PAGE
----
The seven suspects arrested here in connection with the November 26, 2008 Mumbai attacks were formally charged by a Pakistani Anti-Terror Court on Saturday, but the defence lawyers accused the judge of making a “mockery” of the law. They said they were considering asking for a transfer of the case to another court.
Judge Baqir Ali Rana of the Anti-Terror Court 2 in the Adilala prison at Rawalpindi framed the charges. The case has been adjourned to October 17.
The seven include Zakiur Rehman Lakhvi, operations commander of the Lashkar-e-Taiba (LeT), and Zarar Shah, described as a communications expert in the outfit.
But their indictment came after the team of three defence lawyers left the court, apparently at the urging of the judge. It is not clear yet what charges the court has framed out of the multiple charge sheets presented by the Federal Investigations Agency, which is in charge of the 26/11 investigation.
Khwaja Sultan, the senior-most lawyer in the team, told The Hindu that as the defence counsel were not present, the seven suspects refused to “sign the charges,” that is, they declined to plead guilty or not guilty.
“We are considering challenging the manner in which this was done at the next hearing, and we are also considering asking for a transfer of the case from this court,” he said.
The charges were read out to each of the accused, Mr. Sultan said, but they refused to sign them as required, as the document was in English, a language they did not understand, and because their lawyers were not present.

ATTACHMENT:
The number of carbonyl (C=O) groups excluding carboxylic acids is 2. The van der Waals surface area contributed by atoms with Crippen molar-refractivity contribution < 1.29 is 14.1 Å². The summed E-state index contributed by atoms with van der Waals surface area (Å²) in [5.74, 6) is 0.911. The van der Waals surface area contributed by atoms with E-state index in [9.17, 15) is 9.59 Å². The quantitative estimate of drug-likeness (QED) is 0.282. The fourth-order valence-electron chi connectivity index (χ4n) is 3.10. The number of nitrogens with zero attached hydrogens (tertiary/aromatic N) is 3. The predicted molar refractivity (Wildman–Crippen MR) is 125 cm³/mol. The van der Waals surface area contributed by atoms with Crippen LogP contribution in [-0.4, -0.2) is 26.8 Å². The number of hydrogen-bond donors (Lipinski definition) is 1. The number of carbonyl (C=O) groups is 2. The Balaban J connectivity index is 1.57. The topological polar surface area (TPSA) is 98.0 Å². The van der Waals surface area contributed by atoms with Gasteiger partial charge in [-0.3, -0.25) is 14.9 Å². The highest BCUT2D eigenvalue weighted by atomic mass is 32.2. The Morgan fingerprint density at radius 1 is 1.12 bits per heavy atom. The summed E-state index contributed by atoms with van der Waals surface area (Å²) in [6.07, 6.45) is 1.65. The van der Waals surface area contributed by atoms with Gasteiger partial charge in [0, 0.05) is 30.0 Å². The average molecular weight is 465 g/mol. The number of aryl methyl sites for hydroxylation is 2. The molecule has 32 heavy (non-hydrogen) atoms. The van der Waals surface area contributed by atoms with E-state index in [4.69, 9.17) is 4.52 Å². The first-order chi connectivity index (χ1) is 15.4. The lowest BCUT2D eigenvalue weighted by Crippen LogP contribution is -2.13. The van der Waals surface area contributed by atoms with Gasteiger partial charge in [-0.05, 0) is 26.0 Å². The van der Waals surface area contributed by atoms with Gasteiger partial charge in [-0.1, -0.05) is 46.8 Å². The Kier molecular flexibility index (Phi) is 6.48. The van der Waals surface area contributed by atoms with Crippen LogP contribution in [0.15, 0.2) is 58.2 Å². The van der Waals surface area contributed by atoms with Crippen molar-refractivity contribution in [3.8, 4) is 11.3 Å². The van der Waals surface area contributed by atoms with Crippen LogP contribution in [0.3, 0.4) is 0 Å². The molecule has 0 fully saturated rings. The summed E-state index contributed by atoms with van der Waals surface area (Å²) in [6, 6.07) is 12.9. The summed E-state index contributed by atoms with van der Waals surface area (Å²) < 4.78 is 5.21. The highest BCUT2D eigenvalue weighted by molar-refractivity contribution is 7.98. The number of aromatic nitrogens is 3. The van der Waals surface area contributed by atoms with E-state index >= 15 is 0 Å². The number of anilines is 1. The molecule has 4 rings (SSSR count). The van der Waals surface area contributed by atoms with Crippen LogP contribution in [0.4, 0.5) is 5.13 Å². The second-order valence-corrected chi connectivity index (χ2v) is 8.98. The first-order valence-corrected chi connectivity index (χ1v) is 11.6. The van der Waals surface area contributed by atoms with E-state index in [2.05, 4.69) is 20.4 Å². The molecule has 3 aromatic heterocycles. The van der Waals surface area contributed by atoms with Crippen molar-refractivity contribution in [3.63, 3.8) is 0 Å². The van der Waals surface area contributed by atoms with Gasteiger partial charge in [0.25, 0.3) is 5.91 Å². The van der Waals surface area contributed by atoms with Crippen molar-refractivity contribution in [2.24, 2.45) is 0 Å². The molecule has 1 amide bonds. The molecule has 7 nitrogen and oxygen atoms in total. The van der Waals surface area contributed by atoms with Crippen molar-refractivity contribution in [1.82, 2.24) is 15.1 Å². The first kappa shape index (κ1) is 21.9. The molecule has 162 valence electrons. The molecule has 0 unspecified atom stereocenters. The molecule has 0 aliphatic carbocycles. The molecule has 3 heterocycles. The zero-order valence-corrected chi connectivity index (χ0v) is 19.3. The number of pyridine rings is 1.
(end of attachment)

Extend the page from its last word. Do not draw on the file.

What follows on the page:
According to Mr. Sultan, the judge asked the lawyers to leave the court following the attack at the military headquarters in Rawalpindi, telling them that they would be stranded if the city were to be shut down later.
Earlier in the day, the defence team moved a petition before the court on the manner of arrest and detention of the suspects.
Judge Rana asked the prosecution to respond to the objections raised in the petition immediately.
After arguments on both sides, the lawyers were waiting for the judge to make a ruling in the matter. It was that point that they heard about the trouble at Rawalpindi.
“I told the judge that courtesy demands that I should stay on until the court remained open, but the judge asked me to leave,” Mr. Sultan related.
“But the judge asked the prosecution lawyer to return and for the suspects to be produced before him again, and he framed the charges,” the Lahore-based lawyer said.